2008 Science & Engineering Fair Tops Expectations!
2008 has been an incredible year for Santa Cruz County Science & Engineering Fair! In times of budget cut backs and new standards of school accountability, schools struggle to “do it all.” Thanks to generous funding from Seagate, leadership from the Santa Cruz County Office of Education, and the volunteer efforts of 159 scientists, researchers, and educators, the K-12 teachers were able to support a science fair that broke all previous records. 432 students—from kindergarten to high school—competed in fourteen different categories, filling every inch of the Santa Cruz Civic Auditorium with 382 innovative student projects. Topics ranged from “Hexapod Robotics” to “Mercury Levels in Tuna Cat Food.”
On March 17th, the Science & Engineering Fair Awards ceremony was held and students received over $14,000 in monetary awards from Seagate. In addition, Seagate will donate $100 to each of the 48 students who qualified to attend the 2008 California State Science & Engineering Fair in Los Angeles and fully fund the four finalists who will be attending the International Science and Engineering Fair (ISEF), held this year in Atlanta, Georgia. This event will provide a forum for more than 1500 students from 53 nations who will compete for high stakes scholarships and international recognition. Awards were also given by Plantronics, the Institute of Electrical and Electronics Engineers (IEEE), The Armed Services, the Society of Women Geoscientists, and Intel.
This year Science & Engineering Fair celebrates the addition of six new schools participating at the fair. First time fair participants from Radcliff Elementary were recognized as category winners in chemistry and received special recognition from IEEE. Science teacher, Susan Manabe, was recognized as the Outstanding Science & Engineering Fair Teacher for 2008. As she guided her first time students from Radcliff Elementary through the process, she also catalyzed support from parents and other faculty members to have as many of her students ready for the county fair as possible. Students from Radcliff presented her with bouquets of flowers as she received well deserved recognition.
Because of the high participation rate and award winning status of many of the projects, 40 qualified for the California State Science & Engineering Fair in May. Returning to the state science fair this year are Ella Madsen and Rose Leopold from Pacific Collegiate School. For three years they have expanded upon their project to validate and mitigate pollutants on our county beaches. The judges were especially impressed with their longitudinal data collection and the potential to help protect our environment. Judges admired Spring Hill Elementary student Natalya Dreszer’s “Algae to the Rescue” project that highlights the importance of looking at organic ways to abate greenhouse gases. Another outstanding project was submitted by Asta Davidsdottir, from Bonny Doon Elementary, whose project “Albino Plants” caught the attention of researchers with its thorough investigation of the effect of aminotriazole (ATA), an herbicide, on oxalis (“clover”). Her experiment demonstrated the result of the ATA turning the plants white and inhibiting chlorophyll synthesis. Clearly the students participating in the Santa Cruz County Science & Engineering Fair know and understand their research and provide us with new ways of thinking and the potential of solving problems.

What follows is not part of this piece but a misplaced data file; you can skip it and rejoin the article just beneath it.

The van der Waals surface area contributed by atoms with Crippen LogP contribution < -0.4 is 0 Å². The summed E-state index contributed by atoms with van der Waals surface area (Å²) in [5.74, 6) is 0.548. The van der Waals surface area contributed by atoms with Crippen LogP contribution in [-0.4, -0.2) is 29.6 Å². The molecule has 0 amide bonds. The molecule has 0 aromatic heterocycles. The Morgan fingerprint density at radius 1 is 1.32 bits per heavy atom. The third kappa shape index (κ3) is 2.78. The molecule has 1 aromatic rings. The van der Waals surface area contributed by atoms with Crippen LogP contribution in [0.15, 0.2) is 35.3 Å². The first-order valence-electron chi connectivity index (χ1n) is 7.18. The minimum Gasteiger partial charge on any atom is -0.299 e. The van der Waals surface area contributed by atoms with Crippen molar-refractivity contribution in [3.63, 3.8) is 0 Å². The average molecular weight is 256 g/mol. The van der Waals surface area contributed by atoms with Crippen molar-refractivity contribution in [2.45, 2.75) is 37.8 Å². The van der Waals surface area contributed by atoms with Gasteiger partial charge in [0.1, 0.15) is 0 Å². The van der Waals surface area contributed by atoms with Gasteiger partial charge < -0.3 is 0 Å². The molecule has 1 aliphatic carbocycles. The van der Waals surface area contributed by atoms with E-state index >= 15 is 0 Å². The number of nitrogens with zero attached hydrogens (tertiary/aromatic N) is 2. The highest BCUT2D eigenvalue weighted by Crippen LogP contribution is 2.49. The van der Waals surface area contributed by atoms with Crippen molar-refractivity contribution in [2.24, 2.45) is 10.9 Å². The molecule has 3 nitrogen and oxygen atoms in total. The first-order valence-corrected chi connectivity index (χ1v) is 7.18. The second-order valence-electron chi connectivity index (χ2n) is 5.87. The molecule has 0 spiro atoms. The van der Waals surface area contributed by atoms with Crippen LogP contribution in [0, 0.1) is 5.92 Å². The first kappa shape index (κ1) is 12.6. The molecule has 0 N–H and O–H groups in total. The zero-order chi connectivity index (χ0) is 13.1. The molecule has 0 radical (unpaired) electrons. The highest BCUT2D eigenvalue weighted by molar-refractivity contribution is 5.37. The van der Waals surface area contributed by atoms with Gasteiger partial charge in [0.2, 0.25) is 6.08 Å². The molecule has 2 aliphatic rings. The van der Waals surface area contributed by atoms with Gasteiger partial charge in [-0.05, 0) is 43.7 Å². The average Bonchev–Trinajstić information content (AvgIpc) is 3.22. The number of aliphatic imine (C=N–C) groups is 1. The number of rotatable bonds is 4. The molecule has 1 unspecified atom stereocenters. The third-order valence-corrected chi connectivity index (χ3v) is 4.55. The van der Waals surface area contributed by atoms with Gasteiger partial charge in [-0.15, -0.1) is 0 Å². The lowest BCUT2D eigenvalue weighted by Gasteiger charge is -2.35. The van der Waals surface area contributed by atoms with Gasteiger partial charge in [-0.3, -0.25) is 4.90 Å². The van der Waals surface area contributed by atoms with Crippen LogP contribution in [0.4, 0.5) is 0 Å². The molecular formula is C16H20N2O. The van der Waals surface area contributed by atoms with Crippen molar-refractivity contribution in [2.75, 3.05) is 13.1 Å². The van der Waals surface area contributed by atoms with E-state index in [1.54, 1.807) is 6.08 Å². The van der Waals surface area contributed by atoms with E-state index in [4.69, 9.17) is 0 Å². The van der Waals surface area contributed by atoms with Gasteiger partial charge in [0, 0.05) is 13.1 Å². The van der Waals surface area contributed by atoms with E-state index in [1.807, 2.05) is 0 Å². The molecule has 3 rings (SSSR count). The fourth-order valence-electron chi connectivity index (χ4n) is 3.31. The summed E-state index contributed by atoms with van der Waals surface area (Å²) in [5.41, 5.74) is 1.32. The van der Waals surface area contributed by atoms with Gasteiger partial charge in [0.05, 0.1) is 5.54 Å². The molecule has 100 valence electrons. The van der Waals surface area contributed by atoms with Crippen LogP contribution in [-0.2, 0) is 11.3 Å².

This year four students will be attending the International Science and Engineering Fair in Atlanta, Georgia (ISEF). Santa Cruz High School student Shamik Mascharak’s winning entry in the chemistry division explored a new opportunity to fingerprint without the use of toxins. He confirmed his hypothesis that genipin, a naturally occurring compound found in the fruits of the gardenia plant, can be used to detect latent fingerprints in an environmentally safe manner and can be used to detect amino acids, peptides, and proteins in solution. In the zoology category, Emily Dolson and Sanaya Forbes of San Lorenzo Valley High School investigated the influence of human behavior on the sea otter population. They concluded that disruption to the sea otter population by humans is altering the animals’ natural behavior and therefore current law and its enforcement are not sufficient to protect this vital animal. Pacific Collegiate School student Marie Nielsen’s computer science project predicted the ability of brute force password decrypters to decode passwords and then compared the predicted decoding times with experimental results.
Science & Engineering Fair affirms that when students have the opportunity to apply the scientific method to topics that truly intrigue them, they respond with fresh ideas and innovative research. Students continue to amaze our scientific community with thought provoking questions and enthusiastic, insightful approaches to investigating hypotheses. Santa Cruz County celebrates the teachers, students, and community volunteers who are laying the groundwork for new solutions to the challenges of the 21st Century.